wall-panelling-fig-256

wall-panelling-fig-257

wall-panelling-fig-257

wall-panelling-fig-258

wall-panelling-fig-258

wall-panelling-fig-259

wall-panelling-fig-259

wall-panelling-fig-260

wall-panelling-fig-260

WALL PANELLING DESIGNS FOR INTERNAL DECORATION

wall-panelling-fig-261

wall-panelling-fig-261

WALL PANELLING DESIGNS CHANGE OF TASTE ELEMENTS OF DECLINE

wall-panelling-fig-262

wall-panelling-fig-262

wall-panelling-fig-263

wall-panelling-fig-263

THE VALUE OF TRADITION IN WALL PANELLING DESIGNS

It was the beginning of the eclipse which was to last 100 years, until the general interest was again to be aroused and _the old problems were to be studied anew, in changed conditions and with the resources of the builder multiplied a hundred-fold. Yet in the midst of our new-found knowledge we know that the wisdom and the achievement of our fathers must still be our chief lesson book, and the story of the past must be read and re-read if we are to use our means with success. There has been a long break in tradition, but some threads of wall panelling design still hold, and as the years pass we discover more and more of their value. The past is not dead for it still lives and will ever live in the present.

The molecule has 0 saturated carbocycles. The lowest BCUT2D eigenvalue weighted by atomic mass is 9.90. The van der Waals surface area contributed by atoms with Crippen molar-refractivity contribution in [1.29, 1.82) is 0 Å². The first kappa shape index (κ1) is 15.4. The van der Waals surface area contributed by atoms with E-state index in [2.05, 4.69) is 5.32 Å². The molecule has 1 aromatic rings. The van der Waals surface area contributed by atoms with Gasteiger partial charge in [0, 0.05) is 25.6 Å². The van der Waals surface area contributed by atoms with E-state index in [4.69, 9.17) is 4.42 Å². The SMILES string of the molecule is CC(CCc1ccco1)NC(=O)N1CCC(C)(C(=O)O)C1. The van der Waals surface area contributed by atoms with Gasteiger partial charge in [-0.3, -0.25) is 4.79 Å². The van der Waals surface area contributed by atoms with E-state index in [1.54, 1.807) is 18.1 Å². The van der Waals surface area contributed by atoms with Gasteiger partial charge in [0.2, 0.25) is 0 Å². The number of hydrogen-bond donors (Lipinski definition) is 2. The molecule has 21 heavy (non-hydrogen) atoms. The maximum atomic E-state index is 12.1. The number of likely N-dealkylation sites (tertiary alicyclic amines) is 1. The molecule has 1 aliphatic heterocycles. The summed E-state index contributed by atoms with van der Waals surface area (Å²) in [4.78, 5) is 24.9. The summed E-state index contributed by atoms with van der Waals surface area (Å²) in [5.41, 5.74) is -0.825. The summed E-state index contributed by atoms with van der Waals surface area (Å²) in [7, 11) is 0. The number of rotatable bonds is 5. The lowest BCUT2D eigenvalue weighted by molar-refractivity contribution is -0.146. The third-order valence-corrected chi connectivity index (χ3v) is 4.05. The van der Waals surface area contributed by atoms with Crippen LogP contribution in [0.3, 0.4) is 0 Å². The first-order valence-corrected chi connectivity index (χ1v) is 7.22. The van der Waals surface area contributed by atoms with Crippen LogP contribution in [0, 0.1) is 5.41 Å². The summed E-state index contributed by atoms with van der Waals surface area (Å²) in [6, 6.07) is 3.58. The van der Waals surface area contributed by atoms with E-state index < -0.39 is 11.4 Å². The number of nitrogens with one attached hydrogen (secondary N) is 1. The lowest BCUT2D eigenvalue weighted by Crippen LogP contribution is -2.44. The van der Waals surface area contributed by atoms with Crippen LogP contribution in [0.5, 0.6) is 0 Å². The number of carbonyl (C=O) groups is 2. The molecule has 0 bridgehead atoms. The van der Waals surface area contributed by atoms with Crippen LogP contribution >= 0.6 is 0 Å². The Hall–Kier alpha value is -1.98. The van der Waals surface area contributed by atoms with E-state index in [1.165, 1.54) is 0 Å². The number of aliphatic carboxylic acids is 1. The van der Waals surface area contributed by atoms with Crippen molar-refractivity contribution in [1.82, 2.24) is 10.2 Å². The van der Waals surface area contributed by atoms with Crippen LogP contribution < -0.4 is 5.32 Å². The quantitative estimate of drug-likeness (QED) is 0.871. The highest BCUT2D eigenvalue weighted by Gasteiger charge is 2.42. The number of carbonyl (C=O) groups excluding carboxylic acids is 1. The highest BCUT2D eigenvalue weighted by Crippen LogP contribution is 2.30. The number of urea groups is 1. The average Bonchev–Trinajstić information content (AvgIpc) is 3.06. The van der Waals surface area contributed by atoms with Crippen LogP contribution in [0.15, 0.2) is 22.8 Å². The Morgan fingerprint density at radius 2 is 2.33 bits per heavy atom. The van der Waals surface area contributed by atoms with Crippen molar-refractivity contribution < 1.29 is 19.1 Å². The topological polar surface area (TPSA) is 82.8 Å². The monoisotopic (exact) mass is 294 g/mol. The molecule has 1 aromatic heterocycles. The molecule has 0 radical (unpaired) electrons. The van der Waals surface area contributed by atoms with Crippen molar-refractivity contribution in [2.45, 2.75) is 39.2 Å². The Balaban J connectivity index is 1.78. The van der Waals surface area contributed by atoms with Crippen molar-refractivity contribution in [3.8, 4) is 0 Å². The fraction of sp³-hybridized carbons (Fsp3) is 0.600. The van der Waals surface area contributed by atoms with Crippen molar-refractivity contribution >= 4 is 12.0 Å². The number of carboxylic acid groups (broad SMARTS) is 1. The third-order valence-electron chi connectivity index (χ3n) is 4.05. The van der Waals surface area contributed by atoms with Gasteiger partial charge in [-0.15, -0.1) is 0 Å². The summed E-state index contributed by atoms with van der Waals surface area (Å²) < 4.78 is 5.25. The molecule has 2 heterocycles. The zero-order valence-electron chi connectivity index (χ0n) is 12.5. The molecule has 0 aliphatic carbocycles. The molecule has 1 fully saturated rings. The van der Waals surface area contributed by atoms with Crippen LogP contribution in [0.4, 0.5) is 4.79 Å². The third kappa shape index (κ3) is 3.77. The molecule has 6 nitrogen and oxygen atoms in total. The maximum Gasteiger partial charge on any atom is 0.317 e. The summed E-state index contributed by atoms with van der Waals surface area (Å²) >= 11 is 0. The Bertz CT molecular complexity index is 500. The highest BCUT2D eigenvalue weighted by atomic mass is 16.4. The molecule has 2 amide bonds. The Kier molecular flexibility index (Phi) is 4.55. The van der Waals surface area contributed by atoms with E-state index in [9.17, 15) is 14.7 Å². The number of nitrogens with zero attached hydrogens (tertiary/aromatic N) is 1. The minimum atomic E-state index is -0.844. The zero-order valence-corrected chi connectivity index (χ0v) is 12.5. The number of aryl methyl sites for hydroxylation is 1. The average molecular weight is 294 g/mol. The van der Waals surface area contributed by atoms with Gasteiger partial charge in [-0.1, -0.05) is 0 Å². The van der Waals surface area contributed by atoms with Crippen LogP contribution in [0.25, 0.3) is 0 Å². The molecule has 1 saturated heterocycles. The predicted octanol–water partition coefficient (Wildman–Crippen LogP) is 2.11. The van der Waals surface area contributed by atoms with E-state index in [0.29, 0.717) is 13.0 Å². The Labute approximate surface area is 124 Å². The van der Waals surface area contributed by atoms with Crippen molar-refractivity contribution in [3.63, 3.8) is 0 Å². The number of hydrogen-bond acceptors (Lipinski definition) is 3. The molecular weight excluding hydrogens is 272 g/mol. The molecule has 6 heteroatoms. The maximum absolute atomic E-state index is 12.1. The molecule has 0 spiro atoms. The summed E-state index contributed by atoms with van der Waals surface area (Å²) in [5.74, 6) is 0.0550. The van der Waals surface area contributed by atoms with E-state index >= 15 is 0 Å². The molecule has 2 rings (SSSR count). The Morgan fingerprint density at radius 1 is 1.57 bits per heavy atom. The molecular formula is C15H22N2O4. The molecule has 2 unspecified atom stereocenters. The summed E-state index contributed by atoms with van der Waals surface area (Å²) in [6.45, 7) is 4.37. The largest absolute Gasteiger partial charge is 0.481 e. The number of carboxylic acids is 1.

wall-panelling-fig-264

wall-panelling-fig-264

 

"Tudor" Architecture In Relation To Wall Panelling and Oak Panelling

Examples Of Interior Wall Panelling Oak Panelling Designs Workmanship

"Late Stuart" Architecture

At Kensington Gore City Church Wall Panelling Oak Panelling Designs Architecture

"Palladian" Wall Panelling Oak Panelling Designs Architecture